The truth is, that image is anything BUT honest in what actually happened that First Christmas. Mary was barely a teenage girl, since Jewish girls of that time were typically betrothed for a year at age 12 so they could marry when they reached childbearing age 13. Mary was barely a teenage mother and experienced all the fears, the emotions, the roller coaster of doubts and worries that all teenage girls have ever experienced. So often, we neglect to comprehend the truly traumatic experience this birth was for Mary, discovering she was pregnant by no choice of hers, facing the very real threat of being abandoned by her betrothed husband, and even worse, being stoned to death for breaking her betrothal vows and committing adultery. Couple that with the physically demanding 70-mile journey to Bethlehem from Nazareth, being forced to have her baby in a dirty animal stable without her mother and other women who could help with the birthing process, and then being forced to flee to a foreign land just to keep herself and her baby alive.

We fail at Christmas to realize the sacrifices Mary made and the life changes she willingly endured just so she could follow God’s will for her and her precious baby. Mary would have been anything BUT serene, calm, cool and collected during this entire time. But her faith in God and her trust in God’s will sustained her and helped her find the courage and strength to continue on this path.

We’ve been using a video series from The Skit Guys called “First Christmas” which portrays these folks in a very personal light. It’s excellent; I highly recommend it and it’s available on the web.

But in the Mary video, the young Mary makes a wonderful statement, which applies not just to Mary but also to all of us. When she talks about the angel giving her the news about being the mother of the Savior/Messiah, Mary says “Was I afraid? Yes, but who was I to tell God that God was wrong in choosing me?”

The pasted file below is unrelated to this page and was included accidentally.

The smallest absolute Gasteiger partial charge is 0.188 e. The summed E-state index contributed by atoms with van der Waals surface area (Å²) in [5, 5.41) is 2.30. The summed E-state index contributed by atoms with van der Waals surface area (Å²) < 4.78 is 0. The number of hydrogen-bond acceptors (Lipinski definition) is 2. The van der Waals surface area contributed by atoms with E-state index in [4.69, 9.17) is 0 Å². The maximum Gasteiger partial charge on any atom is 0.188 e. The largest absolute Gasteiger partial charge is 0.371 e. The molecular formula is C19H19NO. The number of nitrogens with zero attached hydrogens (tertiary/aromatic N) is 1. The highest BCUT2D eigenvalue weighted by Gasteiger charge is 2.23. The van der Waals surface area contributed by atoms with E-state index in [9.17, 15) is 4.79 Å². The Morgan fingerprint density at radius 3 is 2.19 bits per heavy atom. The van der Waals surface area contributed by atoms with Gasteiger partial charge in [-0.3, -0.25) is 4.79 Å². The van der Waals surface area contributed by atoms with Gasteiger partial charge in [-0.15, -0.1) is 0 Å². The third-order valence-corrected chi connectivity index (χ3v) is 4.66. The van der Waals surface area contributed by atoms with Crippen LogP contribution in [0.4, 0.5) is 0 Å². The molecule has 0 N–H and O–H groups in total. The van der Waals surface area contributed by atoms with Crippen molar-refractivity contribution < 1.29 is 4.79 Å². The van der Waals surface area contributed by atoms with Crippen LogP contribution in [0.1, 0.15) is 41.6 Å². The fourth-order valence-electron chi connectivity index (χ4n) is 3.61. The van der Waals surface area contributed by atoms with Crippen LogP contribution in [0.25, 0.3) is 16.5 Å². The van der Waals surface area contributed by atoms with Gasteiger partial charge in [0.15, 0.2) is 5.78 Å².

Who are we to tell God that God is wrong in choosing any of us to help bring needed changes into this world around us which is broken, hurting, directionless and needs changed? The truth is, God is not pleased nor happy with how the world operates, how it mistreats the least, the last, the lost and the lowest; how we have allowed evil, sin and injustice to become part of our normal everyday life; of how we have stood by silently and not gotten involved in combating and fighting against these things.

God used people like Mary, Elizabeth, Joseph and the shepherds to make that First Christmas a reality — and these simple, everyday, next-door-neighbors allowed God to use them to bring about the needed change. If God could use a teenage, unwed mother like Mary to help change the world, what can God do with each of us to bring needed change into the world as well?

We like to complain about things being so bad in the world; especially at this time of the year, we’re very critical of how secularized and commercialized Christmas has become, and we cry out for change and we want to see changes made. Maybe, though, the real changes need to be made within us first. Maybe, the real changes need to be our priorities, our hearts, the way we live and the manner in which we let God use us to first change our life and in the process, to bring meaningful change into the world.

To accomplish this, I don’t expect you’ll get an angel visit this Christmas nor do I expect you’ll have an Ebenezer Scrooge-like Christmas ghost experience. I do expect you will have many opportunities with your Christmas celebrations, gatherings, get-togethers, etc. to honestly look at how you celebrate the First Christmas and what that world-changing event means both for the world but primarily for you personally.

Have a great and glory-filled Christmas.